Tagged: it

THE GHOST OF TRANSHUMANISM & THE SENTIENCE OF EXISTENCE

Image result for embodied mind
The Ghost of Transhumanism
A spectre is haunting Europe and the rest of our planet –the spectre of TranshumanismIts priests and familiars inhabit some of our most prominent research laboratories, universities, major corporations and political institutions. Its books decorate our major bookstores and airport shops. Its products and totemic objects are already available on our high streets. Now its leaders have started to question the virtues of democracy.
Transhumanism is a negative perspective on human nature coupled with a techno-scientific vision of how we should improve. This perspective is best recognized by a superstitious belief in science as saviour and a distanced contempt for our human nature: our fragility, our mortality, our sentience, our self-awareness, and our embodied sense of of ‘who’ we are (as distinct from a ‘what’). Transhumanists confound emotionality with irrationality, dormant potential with stupidity and disability with dispensability. And as a result of this confusion they promote and push for a future that blindly heralds ubiquitously wired, genetically optimized, computing-led societies, in which supposedly fallible humans are manipulated and enhanced by an invisible, presumably controllable and more optimal, robot-driven machinery called the next stage of ostensible “evolution” for humanity.
Transhumanists’ visions for our future remain largely unchallenged, because their mind-set is a symptom of prominent scientific ideologies that emerged in the wake of modernity. As a result, they feel empowered to dictate what we understand by the term ‘progress’, and what we respect as rational. They talk as if they knew what the future “will” look like and exhibit stubborn resistance to any rational critique against their outlooks; thereby displaying symptoms of an irrational ideology.
The purpose of this manifesto is to expose transhumanism’s irrationality and dangers. Continue reading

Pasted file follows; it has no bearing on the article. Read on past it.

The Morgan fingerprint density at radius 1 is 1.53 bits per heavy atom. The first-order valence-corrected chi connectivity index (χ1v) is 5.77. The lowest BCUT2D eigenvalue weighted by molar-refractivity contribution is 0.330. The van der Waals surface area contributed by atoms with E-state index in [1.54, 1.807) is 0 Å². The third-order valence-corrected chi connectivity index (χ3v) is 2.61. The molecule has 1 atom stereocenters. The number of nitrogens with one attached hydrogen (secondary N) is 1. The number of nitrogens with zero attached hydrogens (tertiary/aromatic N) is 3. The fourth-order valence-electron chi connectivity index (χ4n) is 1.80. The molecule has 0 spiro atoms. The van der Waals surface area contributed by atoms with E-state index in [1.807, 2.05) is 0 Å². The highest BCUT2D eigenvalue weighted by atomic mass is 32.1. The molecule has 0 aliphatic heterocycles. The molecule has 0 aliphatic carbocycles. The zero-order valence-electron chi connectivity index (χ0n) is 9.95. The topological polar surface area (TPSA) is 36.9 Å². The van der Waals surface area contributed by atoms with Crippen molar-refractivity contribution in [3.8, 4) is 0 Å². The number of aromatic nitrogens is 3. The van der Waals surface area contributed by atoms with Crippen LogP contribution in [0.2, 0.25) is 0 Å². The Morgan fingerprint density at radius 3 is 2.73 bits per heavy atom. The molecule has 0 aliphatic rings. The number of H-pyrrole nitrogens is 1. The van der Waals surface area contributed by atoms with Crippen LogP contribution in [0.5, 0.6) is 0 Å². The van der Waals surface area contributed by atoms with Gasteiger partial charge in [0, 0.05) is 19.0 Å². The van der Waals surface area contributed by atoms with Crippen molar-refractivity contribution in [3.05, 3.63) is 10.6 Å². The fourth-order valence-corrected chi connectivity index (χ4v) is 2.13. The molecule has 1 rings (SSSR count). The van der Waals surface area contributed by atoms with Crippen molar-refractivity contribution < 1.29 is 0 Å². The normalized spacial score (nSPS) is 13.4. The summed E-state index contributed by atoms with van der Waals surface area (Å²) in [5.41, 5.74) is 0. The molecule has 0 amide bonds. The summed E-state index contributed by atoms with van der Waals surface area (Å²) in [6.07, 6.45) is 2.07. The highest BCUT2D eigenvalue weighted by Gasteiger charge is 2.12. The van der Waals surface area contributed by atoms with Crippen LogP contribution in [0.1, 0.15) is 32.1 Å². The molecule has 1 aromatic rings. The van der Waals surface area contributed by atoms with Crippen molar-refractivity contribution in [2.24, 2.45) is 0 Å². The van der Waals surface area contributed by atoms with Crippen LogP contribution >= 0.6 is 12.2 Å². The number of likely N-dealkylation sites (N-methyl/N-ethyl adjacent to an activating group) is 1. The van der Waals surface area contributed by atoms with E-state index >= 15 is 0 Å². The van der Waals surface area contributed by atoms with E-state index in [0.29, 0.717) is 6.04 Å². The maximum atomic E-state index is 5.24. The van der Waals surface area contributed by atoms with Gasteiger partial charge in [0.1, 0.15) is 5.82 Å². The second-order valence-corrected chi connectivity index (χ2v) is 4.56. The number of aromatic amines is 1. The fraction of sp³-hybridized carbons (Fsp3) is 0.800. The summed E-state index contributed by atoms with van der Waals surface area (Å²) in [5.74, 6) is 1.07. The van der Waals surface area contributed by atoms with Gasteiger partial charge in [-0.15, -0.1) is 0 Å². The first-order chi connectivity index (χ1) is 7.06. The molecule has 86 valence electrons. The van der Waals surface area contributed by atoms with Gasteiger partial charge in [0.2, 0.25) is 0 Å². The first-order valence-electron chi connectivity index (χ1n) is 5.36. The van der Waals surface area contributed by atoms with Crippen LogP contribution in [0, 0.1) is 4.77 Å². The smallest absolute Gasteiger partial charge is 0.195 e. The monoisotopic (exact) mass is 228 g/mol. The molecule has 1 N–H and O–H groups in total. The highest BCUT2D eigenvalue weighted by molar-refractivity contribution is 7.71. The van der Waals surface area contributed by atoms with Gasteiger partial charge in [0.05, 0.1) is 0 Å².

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MEMOIRS OF A SURVIVOR

I think this is the right place to say something more about ‘it’.  Though of course there is no ‘right’ place or time, since there was no particular moment marking – then or now – ‘its’ beginning.  And yet there did come a period when everyone was talking about ‘it’; and we knew we had not been doing this until recently: there was a different ingredient in our lives.

Perhaps I would have done better to have begun this chronicle with an attempt at a full description of ‘it’.  But is it possible to write an account of anything at all without ‘it’ – in some shape or another – being the main theme?  Perhaps, indeed, ‘it’ is the secret theme of all literature and history, like writing in invisible ink between the lines, which springs up, sharply black, dimming the old print we knew so well, as life, personal or public, unfolds unexpectedly and we see something where we never thought we could – we see ‘it’ as the ground-swell of events, experience . . . Very well then, but what was ‘it’? . . . I am sure that ever since there were men on earth ‘it’ has been talked of precisely in this way in times of crisis, since it is in crisis ‘it’ becomes visible, and our conceit sinks before its force.  For ‘it’ is a force, a power, taking the form of earthquake, a visiting comet whose balefulness hangs closer night by night distorting all thought by fear – ‘it’ can be, has been, pestilence, a war, the alteration of climate, a tyranny that twists men’s minds, the savagery of a religion.

‘It’, in short, is the word for helpless ignorance, or of helpless awareness.  It is a word for man’s inadequacy?

‘Have you heard anything new about it?’
‘So and so said last night that it . . .’

Worse still when the stage is reached of ‘Have you heard anything new’, when ‘it’ has absorbed everything into itself, and nothing else can be meant when people ask what is moving in our world, what moves our world.  It.  Only it, a much worse word than ‘they’; for ‘they’ at least are humanity too, can be moved, are helpless, like ourselves.

‘It’, perhaps – on this occasion in history – was above all a consciousness of something ending.

Doris Lessing, The Memoirs of a Survivor.